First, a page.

- The lizard warns its predators by opening its mouth wide and producing a hissing sound.
- The male lizards engage in wrestling matches to compete for mates. The strongest and the biggest male wins.
- They eat infrequently, but when they do, they may eat up to one-third of their body mass.
- These lizards climb trees to look for eggs in birds’ nests.
The diet of this carnivorous reptile mainly comprise of small birds, lizards, frogs, mammals, and insects. Reptile and bird eggs are other principal constituents of its diet. They are also scavenger feeders, often feeding on carrion. The large preys are crushed to death, while the smaller ones are eaten alive, swallowed headfirst.
Coyotes, foxes, mountain lions, owls, and kites are known to hunt the gila monsters.
- The skin coloration of gila monsters serves as camouflage to protect them from predators.
- Their stout claws help them in digging up burrows.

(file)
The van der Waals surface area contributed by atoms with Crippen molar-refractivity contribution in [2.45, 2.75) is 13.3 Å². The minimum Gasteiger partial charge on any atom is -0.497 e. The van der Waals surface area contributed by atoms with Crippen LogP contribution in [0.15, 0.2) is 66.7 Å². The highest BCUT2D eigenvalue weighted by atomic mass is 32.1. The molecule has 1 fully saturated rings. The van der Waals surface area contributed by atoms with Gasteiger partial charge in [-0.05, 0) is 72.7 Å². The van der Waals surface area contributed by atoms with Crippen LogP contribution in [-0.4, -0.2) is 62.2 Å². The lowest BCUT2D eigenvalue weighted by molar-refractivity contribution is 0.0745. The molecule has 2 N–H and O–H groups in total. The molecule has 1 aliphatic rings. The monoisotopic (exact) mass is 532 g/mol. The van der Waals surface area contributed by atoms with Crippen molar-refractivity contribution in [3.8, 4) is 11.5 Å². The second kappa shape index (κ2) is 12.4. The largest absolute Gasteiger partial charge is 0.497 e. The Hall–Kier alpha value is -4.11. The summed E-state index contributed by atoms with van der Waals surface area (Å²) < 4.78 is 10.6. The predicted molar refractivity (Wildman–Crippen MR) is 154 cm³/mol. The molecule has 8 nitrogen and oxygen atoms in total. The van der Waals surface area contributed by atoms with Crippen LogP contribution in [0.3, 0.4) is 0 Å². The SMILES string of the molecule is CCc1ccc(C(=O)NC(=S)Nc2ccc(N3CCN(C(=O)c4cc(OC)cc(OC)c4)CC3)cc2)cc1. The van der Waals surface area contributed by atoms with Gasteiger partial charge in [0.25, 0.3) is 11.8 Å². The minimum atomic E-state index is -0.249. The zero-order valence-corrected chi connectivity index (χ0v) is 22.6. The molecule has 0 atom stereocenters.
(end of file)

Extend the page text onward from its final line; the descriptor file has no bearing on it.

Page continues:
- Characterized with excellent senses of smell and taste, they pick out the scent of their prey by flicking out their forked tongues.
- These reptiles accumulate fat in the tail, which enables them to go months without water and food, especially during hibernation.
- They swing their tail from one side to another for balancing their movement while climbing trees or walking on branches.
Bite and Venom
Capable of killing smaller animals with a single bite, the venom of the gila monsters is a mild neurotoxin, secreted from glands located in their lower jaw. They use their poisonous saliva to kill their prey as well as to fend off their potential predators. When the reptile bites, the little grooves in their teeth help spread the venom into the injury. It has an extremely strong bite, holding on painfully and stubbornly for several seconds. To inflict a deeper wound and transmit more venom, the lizard may chew as well.
Gila monsters mate in the early summer months after coming out of hibernation. The courtship is initiated by the males as they flick their tongues and search the scent of the females. Copulation usually lasts for 15-150 minutes. The females then dig about 5 inches deep holes in the ground to lay a clutch of 2-13 large, oval, leathery eggs, leaving them buried to be hatched. The incubation takes place with sun’s heat. The eggs are around 6.3 cm (2.5 inches) long and 3.2 cm (1.24 inches) wide, weighing about 40 g (1.4 oz). Once the eggs are laid, the adults remain in underground burrows to avoid the summer heat.